Kaleideation unfolds under the sign of the peacock. It may as well be the sign of the anole lizard, and that "may as well be" may as well be the unraveling of its meaning, the deciphering of its labyrinth. But I will tarry and loaf a while in the garden with the peacocks. (As it happens not everybody is enraptured by peacocks but lizards poop too so what are you going to do?) Although many appreciate a flamboyant display, few appreciate the faculty of display. It is like looking into the mirror and not seeing the mirror, or it's like knowing how to tie one's shoelaces. Display may as well be the cosmos–I'm now prepared to let Arendt have this point–for display is certainly a cosmos and one cosmos is as good as another in the garden with the peacocks. In this cosmos kaleideation transforms things as they are into their beauty. Wasn't their beauty intrinsic? This is touchy. If beauty touches on forms–a florid if, albeit oft taken for granted–what needs to be said about how forms touch on beauty? And what of the lure of the something else promised by the transformative, the something else that may simply be the as such of thing as it is or silence. Is silence presupposed or might it rather be a kaleideation?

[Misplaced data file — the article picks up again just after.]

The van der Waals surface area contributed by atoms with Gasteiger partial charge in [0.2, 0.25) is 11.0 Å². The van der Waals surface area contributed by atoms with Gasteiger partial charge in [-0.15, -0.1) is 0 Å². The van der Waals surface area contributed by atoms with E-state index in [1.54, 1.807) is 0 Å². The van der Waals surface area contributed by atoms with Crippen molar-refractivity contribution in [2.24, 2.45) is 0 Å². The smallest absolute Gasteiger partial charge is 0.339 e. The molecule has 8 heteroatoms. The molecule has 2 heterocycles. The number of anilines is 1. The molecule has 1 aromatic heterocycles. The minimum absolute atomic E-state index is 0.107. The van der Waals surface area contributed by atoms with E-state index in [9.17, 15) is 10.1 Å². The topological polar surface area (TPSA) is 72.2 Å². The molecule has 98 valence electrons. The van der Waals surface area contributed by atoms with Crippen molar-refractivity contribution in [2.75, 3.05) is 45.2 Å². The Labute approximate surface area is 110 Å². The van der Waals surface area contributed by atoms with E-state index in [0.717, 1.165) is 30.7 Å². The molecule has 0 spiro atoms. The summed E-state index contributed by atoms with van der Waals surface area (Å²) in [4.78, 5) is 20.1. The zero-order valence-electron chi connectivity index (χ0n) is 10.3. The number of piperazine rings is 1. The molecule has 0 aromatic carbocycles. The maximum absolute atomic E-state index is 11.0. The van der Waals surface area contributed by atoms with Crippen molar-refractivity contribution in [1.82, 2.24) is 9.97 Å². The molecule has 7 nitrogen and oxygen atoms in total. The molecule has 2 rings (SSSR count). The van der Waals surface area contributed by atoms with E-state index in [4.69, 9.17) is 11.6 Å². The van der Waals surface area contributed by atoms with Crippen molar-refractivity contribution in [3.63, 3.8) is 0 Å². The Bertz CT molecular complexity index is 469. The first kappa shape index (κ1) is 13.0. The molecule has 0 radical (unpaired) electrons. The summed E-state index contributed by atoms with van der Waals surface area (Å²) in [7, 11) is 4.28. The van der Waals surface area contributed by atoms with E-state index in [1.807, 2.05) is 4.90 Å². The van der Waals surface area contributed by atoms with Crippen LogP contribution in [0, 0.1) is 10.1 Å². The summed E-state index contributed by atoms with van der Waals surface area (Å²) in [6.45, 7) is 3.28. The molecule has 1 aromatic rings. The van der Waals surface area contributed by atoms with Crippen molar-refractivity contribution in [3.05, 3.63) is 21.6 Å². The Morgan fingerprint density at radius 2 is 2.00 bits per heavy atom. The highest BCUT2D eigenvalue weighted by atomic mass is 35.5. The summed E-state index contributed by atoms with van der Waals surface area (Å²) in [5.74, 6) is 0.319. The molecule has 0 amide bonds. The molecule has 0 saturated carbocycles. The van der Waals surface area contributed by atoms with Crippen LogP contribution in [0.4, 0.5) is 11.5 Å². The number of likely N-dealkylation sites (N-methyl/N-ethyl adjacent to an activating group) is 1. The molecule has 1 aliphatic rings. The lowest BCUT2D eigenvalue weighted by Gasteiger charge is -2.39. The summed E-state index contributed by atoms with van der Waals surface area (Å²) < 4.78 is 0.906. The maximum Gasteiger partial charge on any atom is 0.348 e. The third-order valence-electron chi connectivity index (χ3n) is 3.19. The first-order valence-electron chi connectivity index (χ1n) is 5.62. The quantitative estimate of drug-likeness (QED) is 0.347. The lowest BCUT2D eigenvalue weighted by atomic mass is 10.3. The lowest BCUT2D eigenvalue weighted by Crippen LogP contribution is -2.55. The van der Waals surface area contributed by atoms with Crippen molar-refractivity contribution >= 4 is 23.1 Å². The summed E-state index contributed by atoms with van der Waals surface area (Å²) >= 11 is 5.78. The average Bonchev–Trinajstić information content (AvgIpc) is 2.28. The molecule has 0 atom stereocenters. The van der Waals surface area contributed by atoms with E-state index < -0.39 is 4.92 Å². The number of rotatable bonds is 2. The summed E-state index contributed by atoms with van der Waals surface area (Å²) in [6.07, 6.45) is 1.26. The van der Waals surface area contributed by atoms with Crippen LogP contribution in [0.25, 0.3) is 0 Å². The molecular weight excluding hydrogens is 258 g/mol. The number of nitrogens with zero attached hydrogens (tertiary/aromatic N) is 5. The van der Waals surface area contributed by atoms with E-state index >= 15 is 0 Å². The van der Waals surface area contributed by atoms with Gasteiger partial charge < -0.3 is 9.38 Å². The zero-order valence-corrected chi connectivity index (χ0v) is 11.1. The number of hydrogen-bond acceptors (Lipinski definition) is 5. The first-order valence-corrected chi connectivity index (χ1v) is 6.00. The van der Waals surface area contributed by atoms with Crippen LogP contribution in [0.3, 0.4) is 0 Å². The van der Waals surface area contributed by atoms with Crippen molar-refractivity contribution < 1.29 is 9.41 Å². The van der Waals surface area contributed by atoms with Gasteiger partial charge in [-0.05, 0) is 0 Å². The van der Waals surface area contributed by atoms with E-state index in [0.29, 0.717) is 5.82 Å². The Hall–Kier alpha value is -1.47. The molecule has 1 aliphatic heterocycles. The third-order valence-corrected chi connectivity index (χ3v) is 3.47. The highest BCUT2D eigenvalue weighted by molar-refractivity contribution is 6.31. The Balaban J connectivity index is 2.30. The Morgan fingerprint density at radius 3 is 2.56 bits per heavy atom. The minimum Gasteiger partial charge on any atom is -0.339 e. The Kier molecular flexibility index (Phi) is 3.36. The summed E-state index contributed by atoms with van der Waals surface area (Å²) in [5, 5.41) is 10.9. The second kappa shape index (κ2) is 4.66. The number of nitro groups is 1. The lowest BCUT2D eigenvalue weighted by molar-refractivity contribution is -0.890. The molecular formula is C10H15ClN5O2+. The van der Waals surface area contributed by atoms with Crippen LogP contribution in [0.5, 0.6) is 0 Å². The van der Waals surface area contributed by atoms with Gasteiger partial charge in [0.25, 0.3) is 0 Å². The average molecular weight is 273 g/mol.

Do you present yourself to me as kaleideation, dear you? Through kaleideation? Does the aleatory encounter take the (trans)form of a kaleideation? Oh how I have distorted you, my beautiful you! It's not so much that I balked at the formless encounter; I have allowed myself a crumb of nostalgia and it has been my unraveling, or an unraveling, as be as that may well. My mood is subtrist as I sit in the garden with the peacocks, adding to a story that's never quite being told.